Liquid crystal displays (LCD) began to replace cathode-ray tube-based televisions in the early 2000s. The pixels in these LCDs were, until 2012, driven exclusively by thin-film transistors (TFTs) that use amorphous hydrogenated silicon (a-Si:H) as the semiconducting channel. But as demand grew for ever larger displays, with better viewing and energy performance, a need for improved TFTs emerged. TFTs block light coming from the display, so they need to be small, which lowers their current-driving ability. Additionally, there was a push to move away from LCD technology and into organic light emitting diodes (OLEDs) in order to capitalize on their better performance, which includes direct emission and richer colours, but OLEDs need to be driven by large amounts of current, at levels a-Si:H TFTs cannot accommodate. What was needed was a new technology that could be used to create TFTs with a high charge carrier mobility, which could drive large currents.

Charge carrier mobility tells us how quickly charge carriers (electrons and holes) can move through a semiconductor, and determines the amount of current we can drive through a TFT of a given size. This is limited by the nature of the path that charge carriers take though a material. This path can be thought of in terms of the atomic orbitals and how they interconnect to make up the conduction and valence bands — the energetic levels at which the electrons and holes are free to move around. The sp3 hybridized orbitals in silicon are highly directional, and in the crystalline state the silicon–silicon bonds properly overlap, providing an efficient path to travel through. However, in amorphous silicon, structural disorder leads to disconnects and conduction cannot occur through the orbitals in the same way. Instead, the charge carriers have to hop across the orbitals, which leads to mobilities of at most 1 cm2 V–1 s–1 — about 2–3 orders of magnitude lower than in crystalline silicon.

I thought an ionic semiconductor with a wide bandgap might be different because the conduction and valence bands are made up of orbitals that have different characteristics. In certain oxide materials containing p-block metal cations, the vacant metal s-orbital that predominantly makes up the conduction band minimum is spherical and spatially spread, making their overlap insensitive to bonding angle variation. As such, I hoped that when going from their ordered crystalline state to their disordered amorphous state, these oxide semiconductors might still show a high mobility. To verify this hypothesis, I, together with my research group, selected and sputtered a range of metal oxide thin films, including CdO–GeO2. Testing their Hall mobility, these amorphous thin films showed values higher than 10 cm2 V–1 s–1, which is comparable to polycrystalline thin films. The idea and experimental results were published in the May issue of the Journal of Non-Crystalline Solids in 1996, but gained little interest from the research community. By 2004, for example, the paper had received only 4 citations, and 2 of those were self-citations!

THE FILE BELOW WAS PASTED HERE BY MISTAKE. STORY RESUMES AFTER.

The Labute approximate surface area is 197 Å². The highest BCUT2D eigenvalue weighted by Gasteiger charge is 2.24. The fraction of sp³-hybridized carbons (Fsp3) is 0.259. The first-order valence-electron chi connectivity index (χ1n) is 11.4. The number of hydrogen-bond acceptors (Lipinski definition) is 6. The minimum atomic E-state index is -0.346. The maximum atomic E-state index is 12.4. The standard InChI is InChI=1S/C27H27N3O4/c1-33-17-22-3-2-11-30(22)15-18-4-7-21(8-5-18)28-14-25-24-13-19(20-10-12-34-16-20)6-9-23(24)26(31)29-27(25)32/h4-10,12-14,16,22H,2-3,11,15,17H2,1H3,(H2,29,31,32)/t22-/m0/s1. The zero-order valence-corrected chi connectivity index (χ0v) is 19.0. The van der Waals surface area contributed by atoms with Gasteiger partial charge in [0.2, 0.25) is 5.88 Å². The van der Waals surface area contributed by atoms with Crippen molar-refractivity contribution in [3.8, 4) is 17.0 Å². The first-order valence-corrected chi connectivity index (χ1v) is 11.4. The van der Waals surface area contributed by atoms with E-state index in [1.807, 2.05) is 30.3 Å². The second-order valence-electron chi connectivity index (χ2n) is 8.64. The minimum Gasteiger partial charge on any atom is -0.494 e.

After a few years verifying the validity of the hypothesis, we started research on transparent oxide TFTs. To develop high-mobility TFTs using transparent conductive oxides, the major issue was their high carrier concentrations (the TFTs can’t be turned off). Indium oxide is a typical transparent conductive oxide with a large mobility, but reducing its excessive carrier concentration is difficult due the ease with which oxygen vacancies form. We tested InGaO3(ZnO)m epitaxial films, where m = 4 and 5, as I believed the unique local structure around Ga3+ would help lower the carrier concentration. As expected, the carrier concentration in epitaxial InGaO3(ZnO)4 reduced to a suitable level, and when applied in TFTs showed excellent performance, with a mobility of approximately 80 cm2 V–1 s–1. We then fabricated thin films using amorphous InGaZnO4 (a-IGZO). The electron concentrations in the resulting a-IGZO thin films, which were deposited on glass substrates at room temperature, were below 1016 cm–3 and the TFTs exhibited mobilities of approximately 10 cm2 V–1 s–1 — an order of magnitude larger than that of a-Si:H TFTs. We also found that TFTs fabricated on plastic substrates offered almost identical performance (Fig. 1). At this point we applied for patents and then submitted our paper to Nature, which was published in 2004.

Fig. 1
figure 1

Hideya Kumomi

Amorphous indium gallium zinc oxide thin-film transistors fabricated on a plastic substrate.

Demonstrations of IGZO TFT-based displays began to emerge in 2007, when Samsung Electronics first reported a-IGZO TFT-based high-definition LCDs. Demonstrations of IGZO TFT-based backplane LCDs in smart phones and tablet computers then appeared around 2012. Arguably the most striking application emerged in 2015, when LG Display demonstrated large-sized OLED televisions. Here the a-IGZO TFT was indispensable because of the need for high mobility and simple formation over large areas.

I believe the success of IGZO transistors is due to a number of factors. First is their high mobility, which is an order of magnitude higher than a-Si:H, and the excellent controllability of their carrier concentration. Second, the production process is almost the same as a-Si:H, except for the deposition of the channel layer (chemical vapour deposition is used for a-Si:H whereas sputtering is used for IGZO), making integration into current manufacturing workflows relatively painless. Third, synthesizing large-sized high-quality sputtering targets is relatively easy, which also makes thin-film deposition on large-sized substrates a relatively simple task. With these attributes, IGZO transistors provide a promising backplane technology to drive the future of flat panel displays.